Swift’s GPI Instant integrates with Singapore’s FAST network

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Swift completed a seven-country trial of its cross-border GPI Instant payment service resulting in the successful integration with Singapore’s domestic instant payment network FAST.

The instant payments trial was conducted with 17 banks across seven countries — Australia, China, Canada, Luxembourg, Netherlands, Singapore and Thailand — with the purpose of demonstrating the successful integration of Swift’s GPI Instant payments service with Singapore’s Fast and Secure Transfers (FAST) network. The cross-border payments were all processed from end to end within 25 seconds. The fastest transfers conducted in the trial were payments sent from Australia into Singapore’s FAST network, in only 13 seconds.

“Across the world, through GPI, banks and Instant Payment systems are using our existing rails for international payments to meet today’s need for speed, traceability and transparency,” Harry Newman, head of banking at Swift, said in a press release.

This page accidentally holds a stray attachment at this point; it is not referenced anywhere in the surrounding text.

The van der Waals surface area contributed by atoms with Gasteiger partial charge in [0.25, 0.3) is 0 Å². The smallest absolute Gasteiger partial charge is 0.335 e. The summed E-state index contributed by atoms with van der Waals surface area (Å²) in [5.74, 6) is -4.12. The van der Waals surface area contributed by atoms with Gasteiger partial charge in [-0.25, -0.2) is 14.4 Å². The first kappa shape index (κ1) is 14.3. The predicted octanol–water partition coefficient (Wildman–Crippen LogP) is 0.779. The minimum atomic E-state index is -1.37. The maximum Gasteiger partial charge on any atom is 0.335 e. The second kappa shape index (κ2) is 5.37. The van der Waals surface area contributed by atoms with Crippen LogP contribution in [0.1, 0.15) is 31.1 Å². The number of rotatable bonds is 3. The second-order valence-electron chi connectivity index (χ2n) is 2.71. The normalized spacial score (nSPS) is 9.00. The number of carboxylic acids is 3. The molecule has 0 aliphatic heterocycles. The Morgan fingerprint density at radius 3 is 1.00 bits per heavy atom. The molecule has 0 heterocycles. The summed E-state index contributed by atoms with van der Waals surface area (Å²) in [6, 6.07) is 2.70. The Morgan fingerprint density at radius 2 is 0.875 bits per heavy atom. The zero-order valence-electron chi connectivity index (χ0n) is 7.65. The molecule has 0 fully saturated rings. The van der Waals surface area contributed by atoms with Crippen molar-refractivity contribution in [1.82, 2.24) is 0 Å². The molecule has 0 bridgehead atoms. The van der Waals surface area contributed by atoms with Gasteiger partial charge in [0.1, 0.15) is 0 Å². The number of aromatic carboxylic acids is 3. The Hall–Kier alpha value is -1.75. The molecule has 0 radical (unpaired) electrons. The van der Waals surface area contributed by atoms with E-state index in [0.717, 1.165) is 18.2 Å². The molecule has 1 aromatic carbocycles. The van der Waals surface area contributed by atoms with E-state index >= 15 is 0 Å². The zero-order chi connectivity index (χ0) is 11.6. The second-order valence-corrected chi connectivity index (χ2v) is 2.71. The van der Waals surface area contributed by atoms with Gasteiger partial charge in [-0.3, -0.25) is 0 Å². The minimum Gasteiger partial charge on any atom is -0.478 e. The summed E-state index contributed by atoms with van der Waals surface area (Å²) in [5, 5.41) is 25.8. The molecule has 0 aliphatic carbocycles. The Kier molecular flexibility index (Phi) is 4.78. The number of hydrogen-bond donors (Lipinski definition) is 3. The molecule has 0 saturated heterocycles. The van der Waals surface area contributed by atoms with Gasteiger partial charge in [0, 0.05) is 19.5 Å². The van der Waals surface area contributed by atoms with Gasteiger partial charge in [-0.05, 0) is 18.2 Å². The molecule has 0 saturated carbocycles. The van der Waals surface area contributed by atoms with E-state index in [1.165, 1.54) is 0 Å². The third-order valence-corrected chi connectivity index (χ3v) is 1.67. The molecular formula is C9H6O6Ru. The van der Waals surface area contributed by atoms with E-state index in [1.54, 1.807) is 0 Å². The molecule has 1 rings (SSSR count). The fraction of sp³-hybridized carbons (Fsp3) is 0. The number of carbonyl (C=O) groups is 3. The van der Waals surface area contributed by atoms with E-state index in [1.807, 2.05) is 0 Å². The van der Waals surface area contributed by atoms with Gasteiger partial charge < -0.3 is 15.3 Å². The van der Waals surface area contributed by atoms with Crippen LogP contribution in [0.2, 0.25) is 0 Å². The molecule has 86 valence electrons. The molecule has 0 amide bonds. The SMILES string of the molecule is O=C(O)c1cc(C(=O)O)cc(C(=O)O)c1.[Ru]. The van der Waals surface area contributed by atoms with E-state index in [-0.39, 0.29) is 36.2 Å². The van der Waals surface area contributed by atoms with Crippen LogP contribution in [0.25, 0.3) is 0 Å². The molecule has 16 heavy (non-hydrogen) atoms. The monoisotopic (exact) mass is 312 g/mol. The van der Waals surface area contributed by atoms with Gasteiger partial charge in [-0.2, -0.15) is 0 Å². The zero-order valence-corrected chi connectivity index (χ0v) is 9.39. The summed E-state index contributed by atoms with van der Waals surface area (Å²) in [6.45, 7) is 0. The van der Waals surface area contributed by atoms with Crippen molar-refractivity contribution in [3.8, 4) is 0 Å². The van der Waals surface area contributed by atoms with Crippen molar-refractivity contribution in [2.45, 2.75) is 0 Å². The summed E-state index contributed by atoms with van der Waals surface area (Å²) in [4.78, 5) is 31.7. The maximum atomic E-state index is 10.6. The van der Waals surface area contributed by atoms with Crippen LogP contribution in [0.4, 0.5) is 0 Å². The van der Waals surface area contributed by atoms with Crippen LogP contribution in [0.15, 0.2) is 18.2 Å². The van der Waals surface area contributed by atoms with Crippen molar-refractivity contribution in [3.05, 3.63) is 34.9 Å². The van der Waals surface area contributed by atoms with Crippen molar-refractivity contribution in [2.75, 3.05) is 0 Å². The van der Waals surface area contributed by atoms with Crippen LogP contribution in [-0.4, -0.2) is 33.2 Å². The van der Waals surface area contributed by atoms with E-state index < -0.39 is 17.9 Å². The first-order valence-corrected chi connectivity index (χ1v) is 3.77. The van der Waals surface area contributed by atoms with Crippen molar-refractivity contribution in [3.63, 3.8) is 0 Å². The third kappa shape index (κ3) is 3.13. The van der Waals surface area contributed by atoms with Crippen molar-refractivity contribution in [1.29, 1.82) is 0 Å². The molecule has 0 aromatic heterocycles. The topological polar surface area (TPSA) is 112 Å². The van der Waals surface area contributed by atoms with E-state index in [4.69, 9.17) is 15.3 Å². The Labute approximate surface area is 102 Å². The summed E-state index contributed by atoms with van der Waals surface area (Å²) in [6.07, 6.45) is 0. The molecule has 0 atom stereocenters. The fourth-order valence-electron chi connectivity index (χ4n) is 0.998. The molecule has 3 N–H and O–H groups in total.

Banks involved in the trial included ANZ Banking Group, Bank of China, Bangkok Bank, Commonwealth Bank, DBS Bank, HSBC, Industrial and Commercial Bank of China, Kasikornbank National Australia Bank, OCBC, Siam Commercial Bank, Standard Chartered Bank, Westpac and Royal Bank of Canada. The initial trial discussions began in April 2018 as Swift was exploring an expansion of the GPI service into the Asia Pacific region.

Swift has also been testing its instant payment service with seven European banks through the continent's Target Instant Payment Settlement (TIPS) process. The European Central Bank is interested in making sure that its TIPS platform can advance along with other faster payments services.

The news of the Singapore trial’s completion comes on the heels of Swift’s launch of its GPI service geared for corporates that allows them to initiate and track payments across multiple banking partners from a single, centralized payments platform.

Swift created the GPI Instant payments program in 2016 with the first set of banks using it in early 2017. The results so far have been rapid adoption — by the end of 2018 the GPI service accounted for 55% of Swift’s cross-border payment volume.

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